HACKENSACK, N.J. – The experts who keep track of store openings and closings have been forecasting for more than a decade that the day was coming when American retailers would have to pay for building way too many stores.
That day of reckoning, some say, has arrived.
RadioShack announced this week that it was closing up to 1,100 of its stores, and Staples said Thursday it was shutting 225 of its locations.
Even retailers that recently have been in expansion mode are trimming their store counts. Teen retailer Aeropostale is planning to close 175 stores in coming years. The Children’s Place, while continuing to open stores, will shutter 125 of its weakest shops by 2016.
Some of the closings are driven by weak performance, such as RadioShack, which has struggled to find its niche in the modern electronics world as it approaches its 100th birthday. But in other cases, closings are being announced by retailers such as Staples that have decided that in the Internet age, market dominance will not be achieved by building more brick-and-mortar stores.
“It’s partially a function of the economy that hasn’t been that great, and consumers aren’t spending the way they used to, combined with retailers really just retooling their strategy,” said Glenn Brill, managing director at FTI Real Estate Solutions.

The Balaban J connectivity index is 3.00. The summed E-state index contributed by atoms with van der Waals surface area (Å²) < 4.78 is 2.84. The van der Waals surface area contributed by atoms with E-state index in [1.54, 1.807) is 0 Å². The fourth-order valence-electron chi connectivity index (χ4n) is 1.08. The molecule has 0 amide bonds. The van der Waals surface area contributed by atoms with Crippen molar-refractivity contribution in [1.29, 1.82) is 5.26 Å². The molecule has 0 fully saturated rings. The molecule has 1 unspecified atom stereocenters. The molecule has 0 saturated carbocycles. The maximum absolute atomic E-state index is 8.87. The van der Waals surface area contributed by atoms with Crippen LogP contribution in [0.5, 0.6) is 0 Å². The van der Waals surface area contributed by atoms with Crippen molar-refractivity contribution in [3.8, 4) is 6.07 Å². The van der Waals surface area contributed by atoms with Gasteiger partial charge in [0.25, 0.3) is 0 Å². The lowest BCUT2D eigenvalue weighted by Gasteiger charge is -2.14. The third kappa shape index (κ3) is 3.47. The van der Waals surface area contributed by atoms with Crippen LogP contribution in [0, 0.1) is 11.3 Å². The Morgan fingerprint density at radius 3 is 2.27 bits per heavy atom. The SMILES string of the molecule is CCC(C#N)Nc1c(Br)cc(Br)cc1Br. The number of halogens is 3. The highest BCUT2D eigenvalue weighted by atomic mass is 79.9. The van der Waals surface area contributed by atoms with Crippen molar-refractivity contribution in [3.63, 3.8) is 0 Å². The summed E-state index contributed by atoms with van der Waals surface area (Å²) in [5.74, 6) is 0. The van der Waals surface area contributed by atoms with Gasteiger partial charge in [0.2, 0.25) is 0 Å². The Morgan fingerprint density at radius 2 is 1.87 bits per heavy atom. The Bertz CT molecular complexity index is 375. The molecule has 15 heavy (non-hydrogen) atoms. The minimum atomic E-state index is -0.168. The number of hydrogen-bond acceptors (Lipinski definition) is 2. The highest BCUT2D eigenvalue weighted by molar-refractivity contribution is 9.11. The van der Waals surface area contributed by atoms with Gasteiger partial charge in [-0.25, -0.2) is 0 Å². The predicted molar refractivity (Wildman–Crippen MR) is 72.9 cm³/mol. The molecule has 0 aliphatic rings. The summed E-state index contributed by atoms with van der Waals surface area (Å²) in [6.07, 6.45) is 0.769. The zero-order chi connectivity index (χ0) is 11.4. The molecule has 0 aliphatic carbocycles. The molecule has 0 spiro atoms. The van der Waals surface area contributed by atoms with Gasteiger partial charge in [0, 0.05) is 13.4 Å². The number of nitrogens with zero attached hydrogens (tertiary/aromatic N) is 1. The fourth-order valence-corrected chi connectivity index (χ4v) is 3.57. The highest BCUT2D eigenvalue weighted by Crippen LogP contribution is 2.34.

In the past, Brill said, it was common for retailers to want to saturate a market to prevent competitors from moving in. “Those days are over,” he said.
Alison Paul, a retail and distribution expert at consulting firm Deloitte, said she expects the coming shake-up will be the biggest change the retail industry has seen since the 1960s, when the era of big-box stores began.
“If brick-and-mortar retailers don’t really address how to make their stores an experience – like Apple, like H&M – then they run the risk of becoming outmoded,” said Jeff Green, president of Arizona-based retail real estate consulting firm Jeff Green Partners.
The shopping centers most at risk from a flood of store closings, said Ray Cirz, chairman of Integra, the country’s largest commercial real estate appraisal firm, are power centers – the name for shopping centers that are a collection of standalone big-box stores. Supermarket-anchored neighborhood centers are less threatened, he said, because they tend to have tenants like hair salons and dry cleaners, where there are no Internet substitutes.
There is one comment on this story »